HashMap Tutorial

HashMap Tutorial

HashMap Tutorial : HashMap belongs to the collections framework being derived from Map interface. It is just similar to Hashtable of legacy classes (JDK 1.0 data structures are known as legacy classes and the other are Vector, Properties and Stack). The differences between are narrated.
  1. Duplicate keys: Both will not accept duplicate keys; if added earlier is overridden.
  2. Synchronization: Hashtable methods are synchronized implicitly and best suitable in multithreaded environment where as HashMap are not. But synchronized version of HashMap can be obtained.
  3. Null keys and values: Hashtable does not permit null keys and null values (throws NullPointerException), but HashMap permits both (illustrated in HashMap General).
  4. Order of Elements: Order of elements retrieved may differ from execution to execution in both.
  5. Default Capacity: Default capacity of Hashtable is 11 and HashMap is 16. The load factor is same of 0.75 for both.

The following is the class signature of HashMap class

public class HashMap extends AbstractMap implements Map, Cloneable, Serializable

Following are the constructors

  1. HashMap(): Creates HashMap object with an initial capacity of 16 elements and when exhausted increments by 0.75, known as load factor.
  2. HashMap(int startCap): A HashMap object is created with an initial capacity of startCap and when the capacity is exhausted, increments by 0.75.
  3. HashMap(int startCap, float lfact): A HashMap object is created with an initial capacity of startCap and when the capacity is exhausted, increments by lfact, load factor. Negative values raise IllegalArgumentException.
  4. HashMap(Map m1): A HashMap object is created with default elements of map m1. Map m1 elements are added to HashMap. Like this, HashMap and Map are interoperable. The initial capacity is just sufficient to store the elements of Map m1 and increments by the default load factor 0.75. If m1 does not contain elements, NullPointerException is thrown.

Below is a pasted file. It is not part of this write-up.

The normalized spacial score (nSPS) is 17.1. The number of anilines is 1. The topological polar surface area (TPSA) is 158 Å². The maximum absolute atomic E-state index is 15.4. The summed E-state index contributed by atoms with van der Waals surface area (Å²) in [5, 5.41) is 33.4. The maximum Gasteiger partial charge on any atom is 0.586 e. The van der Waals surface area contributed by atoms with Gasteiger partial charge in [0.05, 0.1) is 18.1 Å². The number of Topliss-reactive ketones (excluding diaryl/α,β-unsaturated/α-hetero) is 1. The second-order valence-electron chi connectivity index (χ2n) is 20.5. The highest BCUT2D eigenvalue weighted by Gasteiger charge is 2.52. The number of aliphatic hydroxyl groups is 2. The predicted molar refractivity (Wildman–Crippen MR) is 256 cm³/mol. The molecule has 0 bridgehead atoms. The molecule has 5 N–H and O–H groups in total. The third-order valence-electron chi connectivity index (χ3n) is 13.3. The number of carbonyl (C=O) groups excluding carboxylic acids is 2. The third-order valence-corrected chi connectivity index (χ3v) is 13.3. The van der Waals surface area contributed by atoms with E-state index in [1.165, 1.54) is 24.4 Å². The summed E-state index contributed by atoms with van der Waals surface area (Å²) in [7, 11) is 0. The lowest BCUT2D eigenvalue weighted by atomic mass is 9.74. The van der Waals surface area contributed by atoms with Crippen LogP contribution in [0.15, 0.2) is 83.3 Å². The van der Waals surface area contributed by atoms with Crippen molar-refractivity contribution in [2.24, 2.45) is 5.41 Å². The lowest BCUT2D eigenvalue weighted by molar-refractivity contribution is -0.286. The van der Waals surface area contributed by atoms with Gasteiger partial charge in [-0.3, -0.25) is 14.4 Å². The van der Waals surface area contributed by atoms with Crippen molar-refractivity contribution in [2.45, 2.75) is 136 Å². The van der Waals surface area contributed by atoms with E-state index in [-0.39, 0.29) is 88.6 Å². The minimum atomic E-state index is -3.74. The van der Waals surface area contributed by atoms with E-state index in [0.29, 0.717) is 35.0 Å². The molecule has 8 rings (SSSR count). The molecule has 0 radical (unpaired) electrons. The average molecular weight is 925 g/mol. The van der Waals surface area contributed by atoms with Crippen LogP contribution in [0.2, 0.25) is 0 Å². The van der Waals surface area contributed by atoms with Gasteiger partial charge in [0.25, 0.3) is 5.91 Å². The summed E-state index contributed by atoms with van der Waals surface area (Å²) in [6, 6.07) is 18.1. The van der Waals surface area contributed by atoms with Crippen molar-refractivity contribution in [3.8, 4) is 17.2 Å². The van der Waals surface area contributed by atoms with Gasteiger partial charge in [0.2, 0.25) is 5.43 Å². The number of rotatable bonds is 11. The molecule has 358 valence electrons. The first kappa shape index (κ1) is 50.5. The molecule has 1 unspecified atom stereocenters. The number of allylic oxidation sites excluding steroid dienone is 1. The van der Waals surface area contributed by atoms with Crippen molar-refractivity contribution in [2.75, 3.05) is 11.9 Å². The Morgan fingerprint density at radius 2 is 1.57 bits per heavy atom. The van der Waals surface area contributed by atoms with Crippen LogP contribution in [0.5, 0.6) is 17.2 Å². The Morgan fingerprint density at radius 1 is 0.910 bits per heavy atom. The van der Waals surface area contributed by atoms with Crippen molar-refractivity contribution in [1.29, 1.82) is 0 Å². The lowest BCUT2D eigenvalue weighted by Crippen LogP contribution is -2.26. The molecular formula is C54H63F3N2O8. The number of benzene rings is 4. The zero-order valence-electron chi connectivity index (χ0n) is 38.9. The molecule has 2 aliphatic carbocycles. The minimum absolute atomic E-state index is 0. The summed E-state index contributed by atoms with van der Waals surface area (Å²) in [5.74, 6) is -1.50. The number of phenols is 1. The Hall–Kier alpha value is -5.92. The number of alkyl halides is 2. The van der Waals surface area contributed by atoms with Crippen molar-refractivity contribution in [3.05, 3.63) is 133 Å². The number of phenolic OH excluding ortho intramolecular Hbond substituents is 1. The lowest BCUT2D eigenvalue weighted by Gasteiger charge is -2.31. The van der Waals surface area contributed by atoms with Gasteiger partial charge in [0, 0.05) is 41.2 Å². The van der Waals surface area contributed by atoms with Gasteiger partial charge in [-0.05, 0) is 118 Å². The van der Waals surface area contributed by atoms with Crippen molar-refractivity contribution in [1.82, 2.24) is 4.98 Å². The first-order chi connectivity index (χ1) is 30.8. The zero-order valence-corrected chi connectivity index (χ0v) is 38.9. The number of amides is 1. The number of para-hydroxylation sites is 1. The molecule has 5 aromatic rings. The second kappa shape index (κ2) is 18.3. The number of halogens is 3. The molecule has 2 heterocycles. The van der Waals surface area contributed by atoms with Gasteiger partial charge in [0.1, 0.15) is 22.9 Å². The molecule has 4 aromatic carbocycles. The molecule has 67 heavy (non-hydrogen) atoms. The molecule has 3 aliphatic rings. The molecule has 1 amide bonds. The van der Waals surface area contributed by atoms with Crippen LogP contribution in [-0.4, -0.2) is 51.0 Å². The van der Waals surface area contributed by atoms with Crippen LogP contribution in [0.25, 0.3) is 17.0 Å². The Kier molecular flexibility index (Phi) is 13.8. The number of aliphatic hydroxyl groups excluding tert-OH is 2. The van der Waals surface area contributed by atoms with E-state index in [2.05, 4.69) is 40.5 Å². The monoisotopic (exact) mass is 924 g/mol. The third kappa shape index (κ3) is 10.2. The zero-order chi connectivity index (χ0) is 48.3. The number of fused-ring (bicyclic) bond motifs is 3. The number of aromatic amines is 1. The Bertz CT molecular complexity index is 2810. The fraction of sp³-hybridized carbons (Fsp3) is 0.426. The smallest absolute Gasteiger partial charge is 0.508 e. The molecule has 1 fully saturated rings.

HashMap Tutorial: HashMap Internal Mechanism

HashMap includes two properties – capacity and load factor. Capacity is the storing capacity of the hash Map and load factor is the incrementing factor used to increase the existing capacity when it is exhausted. The default capacity is 16 (like vector comes with 10) and default load factor is 0.75. The initial capacity and load factor can be customized by using above second and third constructors. When the current capacity is used out, the increment will be on the existing capacity like existingCapacity * 0.75. Like vector, a new location is searched for the new capacity and copies the elements of the old location into location. This is called as rehashing as rehash() method is called. Rehashing decreases the performance very considerably. To overcome this, the second overloaded constructor can be used where initial capacity required by the programmer can be given at the time of object creation itself.

It inherits all the methods from Map and adds following method.